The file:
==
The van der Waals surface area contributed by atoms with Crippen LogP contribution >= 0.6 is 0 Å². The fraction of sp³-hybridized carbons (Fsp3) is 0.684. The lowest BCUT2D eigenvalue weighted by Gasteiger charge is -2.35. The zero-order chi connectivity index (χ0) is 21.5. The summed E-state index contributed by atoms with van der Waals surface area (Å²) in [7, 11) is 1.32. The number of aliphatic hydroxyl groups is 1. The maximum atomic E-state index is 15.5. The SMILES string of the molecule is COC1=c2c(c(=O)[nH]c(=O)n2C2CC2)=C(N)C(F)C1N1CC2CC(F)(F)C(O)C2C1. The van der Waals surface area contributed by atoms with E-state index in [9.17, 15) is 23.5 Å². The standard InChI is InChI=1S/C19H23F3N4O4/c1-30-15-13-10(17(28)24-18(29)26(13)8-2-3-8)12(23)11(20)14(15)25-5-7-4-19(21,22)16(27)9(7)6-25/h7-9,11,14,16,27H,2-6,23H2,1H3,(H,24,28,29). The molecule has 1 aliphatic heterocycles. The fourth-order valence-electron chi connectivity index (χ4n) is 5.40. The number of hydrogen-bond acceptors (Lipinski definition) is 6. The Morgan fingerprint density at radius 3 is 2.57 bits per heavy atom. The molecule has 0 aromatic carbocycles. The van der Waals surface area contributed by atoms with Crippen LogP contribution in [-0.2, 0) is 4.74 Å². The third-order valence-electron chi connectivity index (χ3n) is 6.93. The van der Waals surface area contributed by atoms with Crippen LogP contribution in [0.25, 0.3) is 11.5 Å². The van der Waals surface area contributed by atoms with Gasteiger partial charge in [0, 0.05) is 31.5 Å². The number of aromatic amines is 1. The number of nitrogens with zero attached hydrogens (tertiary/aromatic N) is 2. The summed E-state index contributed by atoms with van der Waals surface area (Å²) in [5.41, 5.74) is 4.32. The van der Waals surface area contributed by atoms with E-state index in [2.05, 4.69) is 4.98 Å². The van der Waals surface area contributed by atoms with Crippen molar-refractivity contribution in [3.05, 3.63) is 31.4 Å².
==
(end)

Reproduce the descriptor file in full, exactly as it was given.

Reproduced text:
The van der Waals surface area contributed by atoms with Crippen LogP contribution >= 0.6 is 0 Å². The fraction of sp³-hybridized carbons (Fsp3) is 0.684. The lowest BCUT2D eigenvalue weighted by Gasteiger charge is -2.35. The zero-order chi connectivity index (χ0) is 21.5. The summed E-state index contributed by atoms with van der Waals surface area (Å²) in [7, 11) is 1.32. The number of aliphatic hydroxyl groups is 1. The maximum atomic E-state index is 15.5. The SMILES string of the molecule is COC1=c2c(c(=O)[nH]c(=O)n2C2CC2)=C(N)C(F)C1N1CC2CC(F)(F)C(O)C2C1. The van der Waals surface area contributed by atoms with E-state index in [9.17, 15) is 23.5 Å². The standard InChI is InChI=1S/C19H23F3N4O4/c1-30-15-13-10(17(28)24-18(29)26(13)8-2-3-8)12(23)11(20)14(15)25-5-7-4-19(21,22)16(27)9(7)6-25/h7-9,11,14,16,27H,2-6,23H2,1H3,(H,24,28,29). The molecule has 1 aliphatic heterocycles. The fourth-order valence-electron chi connectivity index (χ4n) is 5.40. The number of hydrogen-bond acceptors (Lipinski definition) is 6. The Morgan fingerprint density at radius 3 is 2.57 bits per heavy atom. The molecule has 0 aromatic carbocycles. The van der Waals surface area contributed by atoms with Crippen LogP contribution in [-0.2, 0) is 4.74 Å². The third-order valence-electron chi connectivity index (χ3n) is 6.93. The van der Waals surface area contributed by atoms with Crippen LogP contribution in [0.25, 0.3) is 11.5 Å². The van der Waals surface area contributed by atoms with Gasteiger partial charge in [0, 0.05) is 31.5 Å². The number of aromatic amines is 1. The number of nitrogens with zero attached hydrogens (tertiary/aromatic N) is 2. The summed E-state index contributed by atoms with van der Waals surface area (Å²) in [5.41, 5.74) is 4.32. The van der Waals surface area contributed by atoms with E-state index in [2.05, 4.69) is 4.98 Å². The van der Waals surface area contributed by atoms with Crippen molar-refractivity contribution in [3.05, 3.63) is 31.4 Å².